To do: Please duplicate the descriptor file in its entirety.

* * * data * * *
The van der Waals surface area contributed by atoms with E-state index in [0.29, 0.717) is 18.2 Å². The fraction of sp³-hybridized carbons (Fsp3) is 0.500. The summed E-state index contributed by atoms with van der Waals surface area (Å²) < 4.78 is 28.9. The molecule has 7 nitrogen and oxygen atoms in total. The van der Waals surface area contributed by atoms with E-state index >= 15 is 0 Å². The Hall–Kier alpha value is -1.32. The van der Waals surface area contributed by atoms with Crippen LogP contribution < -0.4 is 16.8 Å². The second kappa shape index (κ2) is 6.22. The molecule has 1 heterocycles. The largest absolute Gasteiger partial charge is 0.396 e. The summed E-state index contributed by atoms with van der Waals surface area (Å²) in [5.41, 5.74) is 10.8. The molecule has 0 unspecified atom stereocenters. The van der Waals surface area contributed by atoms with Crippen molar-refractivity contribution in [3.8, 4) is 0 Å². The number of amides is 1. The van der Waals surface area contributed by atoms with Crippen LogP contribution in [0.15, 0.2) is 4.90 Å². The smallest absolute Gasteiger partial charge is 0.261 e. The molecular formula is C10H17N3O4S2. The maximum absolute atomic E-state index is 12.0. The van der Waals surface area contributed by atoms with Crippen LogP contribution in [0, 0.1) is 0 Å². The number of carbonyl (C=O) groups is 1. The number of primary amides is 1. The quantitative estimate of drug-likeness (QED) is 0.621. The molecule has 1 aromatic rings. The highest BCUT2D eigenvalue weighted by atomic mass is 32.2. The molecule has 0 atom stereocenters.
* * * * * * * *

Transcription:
The van der Waals surface area contributed by atoms with E-state index in [0.29, 0.717) is 18.2 Å². The fraction of sp³-hybridized carbons (Fsp3) is 0.500. The summed E-state index contributed by atoms with van der Waals surface area (Å²) < 4.78 is 28.9. The molecule has 7 nitrogen and oxygen atoms in total. The van der Waals surface area contributed by atoms with E-state index >= 15 is 0 Å². The Hall–Kier alpha value is -1.32. The van der Waals surface area contributed by atoms with Crippen LogP contribution < -0.4 is 16.8 Å². The second kappa shape index (κ2) is 6.22. The molecule has 1 heterocycles. The largest absolute Gasteiger partial charge is 0.396 e. The summed E-state index contributed by atoms with van der Waals surface area (Å²) in [5.41, 5.74) is 10.8. The molecule has 0 unspecified atom stereocenters. The van der Waals surface area contributed by atoms with Crippen molar-refractivity contribution in [3.8, 4) is 0 Å². The number of amides is 1. The van der Waals surface area contributed by atoms with Crippen LogP contribution in [0.15, 0.2) is 4.90 Å². The smallest absolute Gasteiger partial charge is 0.261 e. The molecular formula is C10H17N3O4S2. The maximum absolute atomic E-state index is 12.0. The van der Waals surface area contributed by atoms with Crippen LogP contribution in [0, 0.1) is 0 Å². The number of carbonyl (C=O) groups is 1. The number of primary amides is 1. The quantitative estimate of drug-likeness (QED) is 0.621. The molecule has 1 aromatic rings. The highest BCUT2D eigenvalue weighted by atomic mass is 32.2. The molecule has 0 atom stereocenters.